Editorial

The HIV/HBV co-infected patient: Time for proactive management

Monique I Andersson, Wolfgang Preiser, Christo van Rensburg, Jantjie Taljaard, Christopher J Hoffmann

Abstract


Hepatitis B virus (HBV) infection affects around 240 million people worldwide, with the highest prevalence of disease in Africa and Asia. Hepatocellular carcinoma (HCC) is the second most common cancer in men in Africa, and in around 75% of cases is associated with chronic HBV infection. HIV disproportionately affects sub-Saharan Africa. HIV/HBV co-infection is associated with worse outcomes than HBV monoinfection. Identifying patients who are co-infected enables assessment of liver health and the institution of HCC surveillance. HBV rapid tests are available and could be performed alongside HIV screening. Suppression of HBV viral load reduces complications and improves outcomes. Tenofovir has potent activity against HBV and is becoming increasingly available across sub-Saharan Africa as first-line therapy for HIV. HIV/HBV co-infected patients should be started on HBV active therapy, irrespective of CD4 count. Lifestyle modification, including weight management, avoidance of traditional herbal medication and alcohol restriction, improves liver health and should be encouraged. Confirmation of hepatitis A immunity is prudent. While access to more sensitive tests is limited in sub-Saharan Africa, alpha-fetoprotein and ultrasound scanning is advised for HCC surveillance. Screening and if necessary HBV vaccination of susceptible household and sexual contacts is indicated.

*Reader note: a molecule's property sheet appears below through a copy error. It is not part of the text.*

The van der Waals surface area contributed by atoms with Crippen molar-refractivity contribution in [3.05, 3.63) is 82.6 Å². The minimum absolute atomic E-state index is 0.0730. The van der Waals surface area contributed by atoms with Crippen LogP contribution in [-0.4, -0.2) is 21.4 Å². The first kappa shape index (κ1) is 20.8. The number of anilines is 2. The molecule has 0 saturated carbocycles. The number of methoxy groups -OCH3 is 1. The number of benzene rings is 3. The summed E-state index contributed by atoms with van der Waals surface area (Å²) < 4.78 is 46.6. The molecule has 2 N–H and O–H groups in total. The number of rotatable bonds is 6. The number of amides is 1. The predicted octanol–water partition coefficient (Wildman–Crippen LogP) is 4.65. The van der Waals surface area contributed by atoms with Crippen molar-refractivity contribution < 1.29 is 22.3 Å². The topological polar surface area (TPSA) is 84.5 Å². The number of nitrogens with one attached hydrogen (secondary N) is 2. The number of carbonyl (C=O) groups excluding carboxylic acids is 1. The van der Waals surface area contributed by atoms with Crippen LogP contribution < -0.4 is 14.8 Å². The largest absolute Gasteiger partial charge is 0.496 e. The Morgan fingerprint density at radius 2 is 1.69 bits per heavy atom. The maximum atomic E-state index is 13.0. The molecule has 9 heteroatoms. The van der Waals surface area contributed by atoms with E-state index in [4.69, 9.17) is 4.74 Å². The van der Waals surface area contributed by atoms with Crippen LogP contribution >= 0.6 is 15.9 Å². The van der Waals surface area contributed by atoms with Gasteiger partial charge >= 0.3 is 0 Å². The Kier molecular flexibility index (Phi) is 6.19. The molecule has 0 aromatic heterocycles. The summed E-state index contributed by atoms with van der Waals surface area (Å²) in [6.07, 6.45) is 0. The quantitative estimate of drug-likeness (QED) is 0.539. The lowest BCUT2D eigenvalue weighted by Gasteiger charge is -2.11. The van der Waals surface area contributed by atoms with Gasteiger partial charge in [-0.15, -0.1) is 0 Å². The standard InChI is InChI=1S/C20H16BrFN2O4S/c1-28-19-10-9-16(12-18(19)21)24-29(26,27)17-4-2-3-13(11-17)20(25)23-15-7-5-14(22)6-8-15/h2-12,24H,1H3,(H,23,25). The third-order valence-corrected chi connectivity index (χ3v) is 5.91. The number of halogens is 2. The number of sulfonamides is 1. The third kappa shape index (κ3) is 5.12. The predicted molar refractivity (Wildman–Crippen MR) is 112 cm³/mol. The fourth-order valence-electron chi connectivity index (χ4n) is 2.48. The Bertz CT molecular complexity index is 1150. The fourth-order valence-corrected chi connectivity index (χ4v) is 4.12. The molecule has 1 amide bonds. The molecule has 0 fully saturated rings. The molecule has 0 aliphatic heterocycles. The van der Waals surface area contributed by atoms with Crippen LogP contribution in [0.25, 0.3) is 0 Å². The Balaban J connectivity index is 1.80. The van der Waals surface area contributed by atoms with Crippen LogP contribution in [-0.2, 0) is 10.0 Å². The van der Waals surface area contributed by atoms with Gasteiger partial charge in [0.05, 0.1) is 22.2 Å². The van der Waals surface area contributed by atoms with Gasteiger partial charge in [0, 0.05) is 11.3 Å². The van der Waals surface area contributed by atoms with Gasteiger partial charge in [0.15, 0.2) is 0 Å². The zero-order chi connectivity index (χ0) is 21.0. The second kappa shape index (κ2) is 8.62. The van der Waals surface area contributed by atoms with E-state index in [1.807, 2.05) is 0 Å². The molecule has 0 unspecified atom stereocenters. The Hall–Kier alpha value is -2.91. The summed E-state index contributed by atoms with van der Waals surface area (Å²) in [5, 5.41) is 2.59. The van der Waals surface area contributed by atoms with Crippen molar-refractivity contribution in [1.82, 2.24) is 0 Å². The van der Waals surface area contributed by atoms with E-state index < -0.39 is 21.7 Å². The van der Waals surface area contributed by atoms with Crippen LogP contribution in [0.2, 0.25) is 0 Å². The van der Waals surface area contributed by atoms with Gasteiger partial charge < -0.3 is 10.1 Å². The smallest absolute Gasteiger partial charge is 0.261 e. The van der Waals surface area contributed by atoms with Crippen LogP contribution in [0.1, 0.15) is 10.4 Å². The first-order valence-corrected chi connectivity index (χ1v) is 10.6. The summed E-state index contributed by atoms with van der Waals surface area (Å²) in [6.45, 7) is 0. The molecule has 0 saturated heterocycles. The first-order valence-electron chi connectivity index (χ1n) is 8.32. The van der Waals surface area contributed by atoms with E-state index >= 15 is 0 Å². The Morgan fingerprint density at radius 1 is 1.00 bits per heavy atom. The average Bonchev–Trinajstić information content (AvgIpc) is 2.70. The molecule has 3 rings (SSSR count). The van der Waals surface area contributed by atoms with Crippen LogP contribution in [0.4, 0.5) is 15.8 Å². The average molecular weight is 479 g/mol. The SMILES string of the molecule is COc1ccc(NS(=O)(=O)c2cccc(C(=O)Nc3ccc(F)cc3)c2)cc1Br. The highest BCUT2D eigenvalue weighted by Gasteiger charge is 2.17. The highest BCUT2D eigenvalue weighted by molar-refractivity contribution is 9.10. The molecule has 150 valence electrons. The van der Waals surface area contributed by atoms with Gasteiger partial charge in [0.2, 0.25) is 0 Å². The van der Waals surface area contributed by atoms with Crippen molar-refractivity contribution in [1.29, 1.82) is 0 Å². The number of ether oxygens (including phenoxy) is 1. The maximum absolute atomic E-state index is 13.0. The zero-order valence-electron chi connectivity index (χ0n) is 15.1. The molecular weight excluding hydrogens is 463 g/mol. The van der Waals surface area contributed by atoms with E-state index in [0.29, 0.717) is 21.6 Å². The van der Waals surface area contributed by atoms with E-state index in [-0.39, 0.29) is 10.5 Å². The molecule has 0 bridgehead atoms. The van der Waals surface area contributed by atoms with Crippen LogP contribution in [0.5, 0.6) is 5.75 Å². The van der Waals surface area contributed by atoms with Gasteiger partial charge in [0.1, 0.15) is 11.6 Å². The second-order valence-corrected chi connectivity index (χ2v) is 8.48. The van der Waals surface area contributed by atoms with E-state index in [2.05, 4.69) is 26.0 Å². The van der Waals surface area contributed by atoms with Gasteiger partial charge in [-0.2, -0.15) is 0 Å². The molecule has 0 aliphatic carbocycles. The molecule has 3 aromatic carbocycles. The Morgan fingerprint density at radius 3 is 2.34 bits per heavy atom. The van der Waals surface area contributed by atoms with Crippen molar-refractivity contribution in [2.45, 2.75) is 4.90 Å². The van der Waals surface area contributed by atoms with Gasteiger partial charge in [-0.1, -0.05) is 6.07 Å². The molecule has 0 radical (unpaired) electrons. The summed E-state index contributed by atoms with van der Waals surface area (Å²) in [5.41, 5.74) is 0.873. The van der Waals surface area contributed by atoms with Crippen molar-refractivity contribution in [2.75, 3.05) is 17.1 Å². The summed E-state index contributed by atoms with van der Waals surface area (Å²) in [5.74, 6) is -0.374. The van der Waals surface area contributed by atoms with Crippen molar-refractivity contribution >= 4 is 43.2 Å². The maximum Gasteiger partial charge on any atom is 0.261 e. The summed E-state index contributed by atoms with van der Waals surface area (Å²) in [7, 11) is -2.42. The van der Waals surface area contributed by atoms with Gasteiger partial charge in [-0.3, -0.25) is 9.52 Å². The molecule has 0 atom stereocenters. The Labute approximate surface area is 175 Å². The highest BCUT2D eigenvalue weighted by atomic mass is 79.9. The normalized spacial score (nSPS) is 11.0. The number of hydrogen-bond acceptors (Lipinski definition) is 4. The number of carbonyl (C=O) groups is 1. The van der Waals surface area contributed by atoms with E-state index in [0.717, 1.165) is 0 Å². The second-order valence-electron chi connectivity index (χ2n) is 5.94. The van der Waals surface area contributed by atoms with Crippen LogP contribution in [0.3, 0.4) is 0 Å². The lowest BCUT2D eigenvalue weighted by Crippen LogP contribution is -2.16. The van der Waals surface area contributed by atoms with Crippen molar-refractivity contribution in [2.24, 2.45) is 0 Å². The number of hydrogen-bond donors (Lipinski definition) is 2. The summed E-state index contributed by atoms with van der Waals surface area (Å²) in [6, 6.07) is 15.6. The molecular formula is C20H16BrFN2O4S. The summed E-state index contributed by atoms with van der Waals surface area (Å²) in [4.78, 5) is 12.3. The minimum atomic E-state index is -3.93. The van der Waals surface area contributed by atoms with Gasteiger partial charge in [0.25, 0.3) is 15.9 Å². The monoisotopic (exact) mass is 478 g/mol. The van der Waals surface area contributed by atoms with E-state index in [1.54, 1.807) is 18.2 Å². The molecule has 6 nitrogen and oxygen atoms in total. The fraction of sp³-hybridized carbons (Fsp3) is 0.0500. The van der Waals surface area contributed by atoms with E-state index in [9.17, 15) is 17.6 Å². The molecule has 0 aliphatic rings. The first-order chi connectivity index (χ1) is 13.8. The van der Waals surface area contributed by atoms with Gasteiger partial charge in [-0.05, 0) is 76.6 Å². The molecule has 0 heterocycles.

Authors' affiliations

Monique I Andersson, Division of Medical Virology, Department of Pathology, Faculty of Medicine and Health Sciences, Stellenbosch University, Tygerberg, Cape Town, South Africa; National Health Laboratory Service Tygerberg, Cape Town

Wolfgang Preiser, Division of Medical Virology, Department of Pathology, Faculty of Medicine and Health Sciences, Stellenbosch University, Tygerberg, Cape Town, South Africa; National Health Laboratory Service Tygerberg, Cape Town

Christo van Rensburg, Division of Gastroenterology and Hepatology, Department of Internal Medicine, Faculty of Medicine and Health Sciences, Stellenbosch University, Tygerberg, Cape Town, South Africa

Jantjie Taljaard, Division of Infectious Diseases, Department of Internal Medicine, Faculty of Medicine and Health Sciences, Stellenbosch University, Tygerberg, Cape Town, South Africa

Christopher J Hoffmann, Johns Hopkins University, Baltimore, MD, USA; Aurum Institute, Johannesburg, South Africa

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Keywords

HIV; Hepatitis B; Co-infection

Cite this article

South African Medical Journal 2015;105(4):281-282. DOI:10.7196/SAMJ.8907

Article History

Date submitted: 2014-09-12
Date published: 2015-02-27

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